Proyecto de investigación: 2006-2008
Investigador: Edward Durbin, PhD


The deterioration of marine habitats and the depletion of fish stocks worldwide are of major concern to fisheries managers and conservationists. It is believed that habitat loss is the single greatest cause of the worldwide decline in biodiversity and has serious implications for ecosystem functioning and integrity. Habitat is known to profoundly affect the productivity of a fish stock and is therefore believed to be fundamentally important to fishery production. Some of the most threatened habitats include coastal marine and estuarine habitat such as mangroves, sea grass beds and coral reefs.

One of the most basic requirements of a marine protected area for fish is that it includes the area occupied by the subpopulation of the fish species of interest, including both the adults and the different ontogenetic development stages of juveniles. Since many species occupy different habitats during these different development stages, evaluating the contributions of these different habitats and the linkages between them is critical in any MPA design.
Many studies in the Caribbean have observed juveniles of coral reef fishes migrate from the mangroves and sea grass beds to the reef or deeper waters at a certain age. These results suggest a critical role of sea grass meadows and mangrove lagoons as nurseries for adult reef populations. Thus, there is a critical need to assess the importance of these different juvenile nursery habitats and to determine if management measures are necessary to protect or restore their ecological functions.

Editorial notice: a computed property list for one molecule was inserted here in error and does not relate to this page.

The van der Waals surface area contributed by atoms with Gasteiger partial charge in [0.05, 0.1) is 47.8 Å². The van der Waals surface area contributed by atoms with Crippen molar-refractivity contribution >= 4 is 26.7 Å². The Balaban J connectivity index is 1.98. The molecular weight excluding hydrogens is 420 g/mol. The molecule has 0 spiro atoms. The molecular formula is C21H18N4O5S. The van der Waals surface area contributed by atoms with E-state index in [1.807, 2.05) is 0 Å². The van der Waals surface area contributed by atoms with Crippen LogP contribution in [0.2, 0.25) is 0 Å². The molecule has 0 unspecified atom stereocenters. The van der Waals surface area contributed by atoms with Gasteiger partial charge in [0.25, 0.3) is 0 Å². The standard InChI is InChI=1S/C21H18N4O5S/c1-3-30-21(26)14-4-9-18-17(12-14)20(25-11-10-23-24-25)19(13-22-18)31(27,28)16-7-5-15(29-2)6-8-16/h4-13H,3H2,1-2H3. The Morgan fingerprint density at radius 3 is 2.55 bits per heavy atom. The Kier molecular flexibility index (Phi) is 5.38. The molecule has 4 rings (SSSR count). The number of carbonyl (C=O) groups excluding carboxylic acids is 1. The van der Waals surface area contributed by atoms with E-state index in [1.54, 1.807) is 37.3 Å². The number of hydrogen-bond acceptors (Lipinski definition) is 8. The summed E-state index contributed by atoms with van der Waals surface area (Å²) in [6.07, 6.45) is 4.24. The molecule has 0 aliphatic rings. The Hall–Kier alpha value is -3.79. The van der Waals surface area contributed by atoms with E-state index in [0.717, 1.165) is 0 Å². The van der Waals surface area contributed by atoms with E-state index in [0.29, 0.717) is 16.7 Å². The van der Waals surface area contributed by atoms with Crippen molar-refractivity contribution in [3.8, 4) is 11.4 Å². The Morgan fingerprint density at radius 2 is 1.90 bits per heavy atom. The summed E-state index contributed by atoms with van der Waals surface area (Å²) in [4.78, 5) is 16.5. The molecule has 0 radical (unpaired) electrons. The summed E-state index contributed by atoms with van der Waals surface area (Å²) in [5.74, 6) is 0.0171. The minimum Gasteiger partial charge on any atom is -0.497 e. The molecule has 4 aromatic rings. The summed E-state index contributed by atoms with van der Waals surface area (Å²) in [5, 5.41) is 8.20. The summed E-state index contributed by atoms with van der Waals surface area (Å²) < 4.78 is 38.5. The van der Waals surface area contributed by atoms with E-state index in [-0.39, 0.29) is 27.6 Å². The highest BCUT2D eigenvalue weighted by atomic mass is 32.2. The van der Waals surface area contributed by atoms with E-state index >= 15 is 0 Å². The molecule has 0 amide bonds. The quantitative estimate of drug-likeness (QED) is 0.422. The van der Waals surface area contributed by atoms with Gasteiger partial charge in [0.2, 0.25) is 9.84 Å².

Otoliths will be used by Edward Durbin of the University of Rhode Island to determine population structure and connectivity of juvenile French Grunt (Haemulon flavolineatum) and Schoolmaster (Lutjanus apodus) from two different habitat types (mangroves, non-mangroves in Puerto Rico and St. Croix in the US Virgin Islands) to the adult population on the adjacent fore reefs. Otoliths are mineral structures located in the inner ear of fish made up of crystalline calcium carbonate. They grow continually during the fish’s life by depositing alternate layers of protein and calcium carbonate onto the outer surface of the otolith. The elemental composition is a reflection of the fish’s ambient water conditions. Because otoliths are metabolically inert, once elements are deposited within the otolith they are not altered or resorbed. As a result unique elemental concentrations, or chemical fingerprints, arise from distinct ambient water conditions present in different geographic locations. The otoliths of juveniles from each habitat type will be examined and the microchemical signatures for each sampling site and habitat region determined.

This proposal will increase knowledge of biology and ecology of commercially and recreationally valuable species. It will identify habitats considered essential for the survival and subsequent recruitment of marine fish increasingly important given the pressures of land use, rise in invasive species and decline in endemic aquatic fauna.

Autorizado por la Comisión Estatal de Elecciones CEE-SA-16-893

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